There are a lot of reasons to travel. I seek places brimming with history and culture, varied beliefs and customs, beautiful vistas, distinctive architecture and wonderful foods. But before I set off on any journey, I always do an internet search for the location’s bookstores.
Unique stores. Ones with character. I want stacks to the ceiling, dust in the corners, volumes heaped on the counter and on tables. I hunt for cozy nooks with an armchair where customers can sit and browse selections before making a final decision. I prefer an owner who has a slight hunch in his or her shoulders from all the time spent perusing thousands of tomes over the years. Dim lighting, a secret room in the back and, to top it all off, a house dog or cat to greet me.
These places are disappearing rapidly in the United States and this makes their discovery even more precious. They carry books not on the bestseller list – or any list at all. They carry the out-of-print editions and are more likely to highlight unknown authors. Entering a place like this is an awe-inspiring experience for me. I’m like a kid in a candy store – the only alarming factor is that I’m an adult with a credit card. It’s difficult to hold back.
I have a strange criteria for putting a bookstore on my list of favorites. It has to make me a little uncomfortable and instill a bit of alarm. If I walk inside and immediately check my watch, the place is a contender. There won’t be enough time to do the place justice. This won’t be a place to casually scan the rows of books. This will be a place of study, to select numerous volumes to page through one by one, before moving on and on and on. Especially when on vacation, my time is limited and there are other competing attractions. I don’t take travel for granted. In the back of my mind, I realize I may never return and so need to make every moment count. Some of my favorite bookstores are in places I may never have opportunity to visit again.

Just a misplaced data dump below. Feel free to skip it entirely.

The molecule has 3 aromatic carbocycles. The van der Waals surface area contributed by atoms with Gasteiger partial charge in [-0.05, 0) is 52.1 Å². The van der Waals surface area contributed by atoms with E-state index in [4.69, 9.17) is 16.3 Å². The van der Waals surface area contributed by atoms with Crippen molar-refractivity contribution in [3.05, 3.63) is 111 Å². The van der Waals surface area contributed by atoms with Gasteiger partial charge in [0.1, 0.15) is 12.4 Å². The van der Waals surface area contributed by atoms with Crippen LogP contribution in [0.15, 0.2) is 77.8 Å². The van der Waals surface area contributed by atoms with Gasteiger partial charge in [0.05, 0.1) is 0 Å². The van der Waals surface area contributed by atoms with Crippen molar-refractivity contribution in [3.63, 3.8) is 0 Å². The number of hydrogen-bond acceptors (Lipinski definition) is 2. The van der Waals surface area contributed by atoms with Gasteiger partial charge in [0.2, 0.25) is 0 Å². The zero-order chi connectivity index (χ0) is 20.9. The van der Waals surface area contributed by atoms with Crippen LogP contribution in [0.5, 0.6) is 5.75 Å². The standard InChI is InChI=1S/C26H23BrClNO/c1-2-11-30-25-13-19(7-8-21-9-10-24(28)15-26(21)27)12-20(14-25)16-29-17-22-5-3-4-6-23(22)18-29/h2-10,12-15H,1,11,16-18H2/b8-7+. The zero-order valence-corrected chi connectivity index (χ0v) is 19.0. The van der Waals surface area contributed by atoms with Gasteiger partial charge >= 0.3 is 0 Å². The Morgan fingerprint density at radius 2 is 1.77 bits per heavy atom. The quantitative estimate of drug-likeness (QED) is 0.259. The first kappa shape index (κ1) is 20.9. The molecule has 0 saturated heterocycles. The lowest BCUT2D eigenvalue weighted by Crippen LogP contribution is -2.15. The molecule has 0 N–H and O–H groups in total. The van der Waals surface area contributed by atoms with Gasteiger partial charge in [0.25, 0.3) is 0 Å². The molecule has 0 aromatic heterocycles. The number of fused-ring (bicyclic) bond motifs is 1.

By far, the best bookstore I’ve ever found is in Venice. It’s everything I described above, and more. The place crackles with old world charm. You can even climb a staircase of books for a view of the canal. Only pictures do it justice, but I’m afraid I was so busy looking at books that I forgot to take many photos. If I’m ever so fortunate to return, I’m making a beeline for this place (if I can ever find it again in Venice’s labyrinth of alleys).
Powell’s City of Books in Portland, Ore. is a longtime favorite. After more than a dozen visits over the years, and many, many hours spent inside this multi-story structure, I’ve yet to see the entire place. Powell’s has several locations in Portland, but the main building is the one to visit. It’s a jaw-dropping, book-lover’s dream. If you don’t walk away with an armload of new discoveries, you’re just not trying.
City Lights and Green Apple in San Francisco make my list because of their determination to highlight little-known but amazing writers. I spent an afternoon perusing their shelves and returned home with two shopping bags of books. Oh, the joy.
My most recent find was in New York City. The Mysterious Bookstore consists of a modest space on a side street in lower Manhattan, and contains only mysteries, suspense and thrillers. The place tilts slightly toward the commercial, but makes my list because of its fierce dedication to a niche genre, unusual in this time of vanishing bookstores. They also store rare editions behind a door marked off with police tape. Gotta love the humor.
Manhattan also is home to The Strand bookstore, which boasts “18 Miles of Books.” I didn’t pace it off, but my heart definitely started racing the moment I stepped inside.
One favorite in my hometown, Trip Taylor’s Bookstore, recently closed. Longtime customers streamed through the going-out-of-business sale as though they were paying respects to a much-loved friend. I was there too, hauling an armload of books out the door and feeling like a vulture. I will miss this store!
I have more travels before me and I know my list will grow. There are avid readers around the world who support their local booksellers. I’m an e-book reader also, but there is still something mighty special about holding a book in one’s hands, turning the pages one by one. Viva la bookstores!